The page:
Climate and air pollution impacts on habitat suitability of Austrian forest ecosystems

Thomas Dirnböck*, Ika Djukic, Barbara Kitzler, Johannes Kobler, Janet Mol, Max Posch, Gert Jan Reinds, Angela Schlutow, Franz Starlinger, Wieger G.W. Wamelink

*Corresponding author for this work

Research output: Contribution to journalArticleAcademicpeer-review

7 Citations (Scopus)

Abstract

Climate change and excess deposition of airborne nitrogen (N) are among the main stressors to floristic biodiversity. One particular concern is the deterioration of valuable habitats such as those protected under the European Habitat Directive. In future, climate-driven shifts (and losses) in the species potential distribution, but also N driven nutrient enrichment may threaten these habitats. We applied a dynamic geochemical soil model (VSD+) together with a novel niche-based plant response model (PROPS) to 5 forest habitat types (18 forest sites) protected under the EU Directive in Austria. We assessed how future climate change and N deposition might affect habitat suitability, defined as the capacity of a site to host its typical plant species. Our evaluation indicates that climate change will be the main driver of a decrease in habitat suitability in the future in Austria. The expected climate change will increase the occurrence of thermophilic plant species while decreasing cold-tolerant species. In addition to these direct impacts, climate change scenarios caused an increase of the occurrence probability of oligotrophic species due to a higher N immobilisation in woody biomass leading to soil N depletion. As a consequence, climate change did offset eutrophication from N deposition, even when no further reduction in N emissions was assumed. Our results show that climate change may have positive side-effects in forest habitats when multiple drivers of change are considered.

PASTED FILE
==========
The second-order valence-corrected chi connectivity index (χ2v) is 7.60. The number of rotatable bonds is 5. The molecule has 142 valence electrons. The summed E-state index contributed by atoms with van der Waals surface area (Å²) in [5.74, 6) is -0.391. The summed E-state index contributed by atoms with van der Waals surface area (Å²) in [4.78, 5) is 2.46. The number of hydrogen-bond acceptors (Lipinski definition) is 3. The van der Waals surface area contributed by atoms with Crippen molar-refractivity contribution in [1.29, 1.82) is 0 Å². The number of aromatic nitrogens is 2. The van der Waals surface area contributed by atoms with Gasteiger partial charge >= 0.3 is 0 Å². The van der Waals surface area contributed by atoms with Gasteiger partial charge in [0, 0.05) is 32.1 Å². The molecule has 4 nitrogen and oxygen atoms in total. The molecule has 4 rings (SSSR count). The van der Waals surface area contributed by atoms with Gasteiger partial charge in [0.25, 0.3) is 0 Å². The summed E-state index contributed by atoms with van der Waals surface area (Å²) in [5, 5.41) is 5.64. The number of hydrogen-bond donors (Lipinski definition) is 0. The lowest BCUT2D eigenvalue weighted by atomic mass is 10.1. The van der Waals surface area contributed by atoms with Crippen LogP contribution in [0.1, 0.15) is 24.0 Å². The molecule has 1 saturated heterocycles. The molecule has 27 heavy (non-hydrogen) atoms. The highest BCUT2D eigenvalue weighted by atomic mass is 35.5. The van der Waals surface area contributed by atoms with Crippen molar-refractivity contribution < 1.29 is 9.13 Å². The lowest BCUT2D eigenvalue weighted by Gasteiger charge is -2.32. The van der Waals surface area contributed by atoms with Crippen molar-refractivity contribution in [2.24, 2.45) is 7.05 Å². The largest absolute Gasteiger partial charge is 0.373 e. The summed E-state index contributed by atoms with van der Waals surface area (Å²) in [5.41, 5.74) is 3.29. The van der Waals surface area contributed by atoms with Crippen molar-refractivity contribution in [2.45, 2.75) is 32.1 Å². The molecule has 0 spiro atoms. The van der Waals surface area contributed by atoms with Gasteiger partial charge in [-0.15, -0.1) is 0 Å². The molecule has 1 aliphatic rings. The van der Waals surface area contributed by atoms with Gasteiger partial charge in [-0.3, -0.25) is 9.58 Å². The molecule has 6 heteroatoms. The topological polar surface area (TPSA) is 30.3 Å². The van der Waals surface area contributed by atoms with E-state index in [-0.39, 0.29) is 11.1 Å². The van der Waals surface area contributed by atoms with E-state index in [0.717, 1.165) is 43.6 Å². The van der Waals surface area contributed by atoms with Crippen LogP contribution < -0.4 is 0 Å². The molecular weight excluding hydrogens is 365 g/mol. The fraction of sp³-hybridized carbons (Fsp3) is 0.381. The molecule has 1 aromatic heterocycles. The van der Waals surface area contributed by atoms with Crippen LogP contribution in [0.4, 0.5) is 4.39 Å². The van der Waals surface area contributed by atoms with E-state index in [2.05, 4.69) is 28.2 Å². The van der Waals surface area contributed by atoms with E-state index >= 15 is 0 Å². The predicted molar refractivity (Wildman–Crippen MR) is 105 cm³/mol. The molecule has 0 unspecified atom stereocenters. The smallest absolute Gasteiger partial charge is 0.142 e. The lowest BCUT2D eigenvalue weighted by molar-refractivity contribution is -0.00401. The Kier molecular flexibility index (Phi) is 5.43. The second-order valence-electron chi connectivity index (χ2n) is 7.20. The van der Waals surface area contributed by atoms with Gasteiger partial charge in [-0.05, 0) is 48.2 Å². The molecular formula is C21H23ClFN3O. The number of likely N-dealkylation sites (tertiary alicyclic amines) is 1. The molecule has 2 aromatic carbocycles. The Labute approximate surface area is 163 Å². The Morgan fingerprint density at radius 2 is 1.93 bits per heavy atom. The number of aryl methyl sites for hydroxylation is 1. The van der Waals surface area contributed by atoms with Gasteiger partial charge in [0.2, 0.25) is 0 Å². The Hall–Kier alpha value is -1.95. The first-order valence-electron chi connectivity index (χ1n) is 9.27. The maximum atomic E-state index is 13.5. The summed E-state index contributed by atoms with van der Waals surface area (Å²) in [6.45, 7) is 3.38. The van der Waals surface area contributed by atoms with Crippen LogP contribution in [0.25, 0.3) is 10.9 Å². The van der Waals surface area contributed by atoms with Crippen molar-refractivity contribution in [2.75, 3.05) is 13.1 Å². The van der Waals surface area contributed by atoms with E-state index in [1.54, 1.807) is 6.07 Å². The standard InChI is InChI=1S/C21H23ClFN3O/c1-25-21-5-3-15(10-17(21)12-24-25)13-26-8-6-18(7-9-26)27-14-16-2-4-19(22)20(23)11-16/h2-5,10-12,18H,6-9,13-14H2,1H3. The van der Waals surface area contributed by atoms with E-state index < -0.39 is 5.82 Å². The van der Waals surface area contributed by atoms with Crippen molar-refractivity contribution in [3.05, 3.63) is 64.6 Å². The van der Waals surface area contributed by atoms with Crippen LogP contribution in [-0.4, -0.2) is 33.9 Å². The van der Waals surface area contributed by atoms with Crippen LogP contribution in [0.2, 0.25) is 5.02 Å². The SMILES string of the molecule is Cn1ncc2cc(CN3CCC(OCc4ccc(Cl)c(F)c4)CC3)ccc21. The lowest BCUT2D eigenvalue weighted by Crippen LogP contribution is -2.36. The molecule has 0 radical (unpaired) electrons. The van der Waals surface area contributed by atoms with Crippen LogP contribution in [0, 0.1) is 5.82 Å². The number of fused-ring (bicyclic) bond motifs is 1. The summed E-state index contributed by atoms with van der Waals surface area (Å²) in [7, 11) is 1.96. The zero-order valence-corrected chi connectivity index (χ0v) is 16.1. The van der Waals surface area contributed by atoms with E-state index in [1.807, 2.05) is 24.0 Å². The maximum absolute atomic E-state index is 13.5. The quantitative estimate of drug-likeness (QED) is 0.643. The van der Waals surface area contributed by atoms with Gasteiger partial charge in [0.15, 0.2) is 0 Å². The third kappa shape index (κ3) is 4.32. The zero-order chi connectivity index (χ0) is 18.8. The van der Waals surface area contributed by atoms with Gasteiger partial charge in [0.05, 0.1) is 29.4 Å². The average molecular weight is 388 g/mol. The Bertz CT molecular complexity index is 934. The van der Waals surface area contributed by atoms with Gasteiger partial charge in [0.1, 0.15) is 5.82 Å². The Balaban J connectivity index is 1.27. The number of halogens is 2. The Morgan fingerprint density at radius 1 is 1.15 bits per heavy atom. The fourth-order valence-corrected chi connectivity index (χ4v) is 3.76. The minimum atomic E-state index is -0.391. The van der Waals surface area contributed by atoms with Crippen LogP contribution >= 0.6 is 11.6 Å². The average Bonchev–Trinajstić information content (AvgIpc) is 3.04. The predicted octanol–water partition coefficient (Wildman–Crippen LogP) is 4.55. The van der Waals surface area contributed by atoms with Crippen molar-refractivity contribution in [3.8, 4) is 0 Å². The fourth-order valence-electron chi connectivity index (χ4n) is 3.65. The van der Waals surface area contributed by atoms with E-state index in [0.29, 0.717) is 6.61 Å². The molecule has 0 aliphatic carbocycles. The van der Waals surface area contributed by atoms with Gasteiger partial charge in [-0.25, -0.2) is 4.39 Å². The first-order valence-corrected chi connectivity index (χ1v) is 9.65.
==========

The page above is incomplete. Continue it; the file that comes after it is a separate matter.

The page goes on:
Original languageEnglish
Article numbere0184194
JournalPLoS ONE
Volume12
Issue number9
DOIs
Publication statusPublished - 2017

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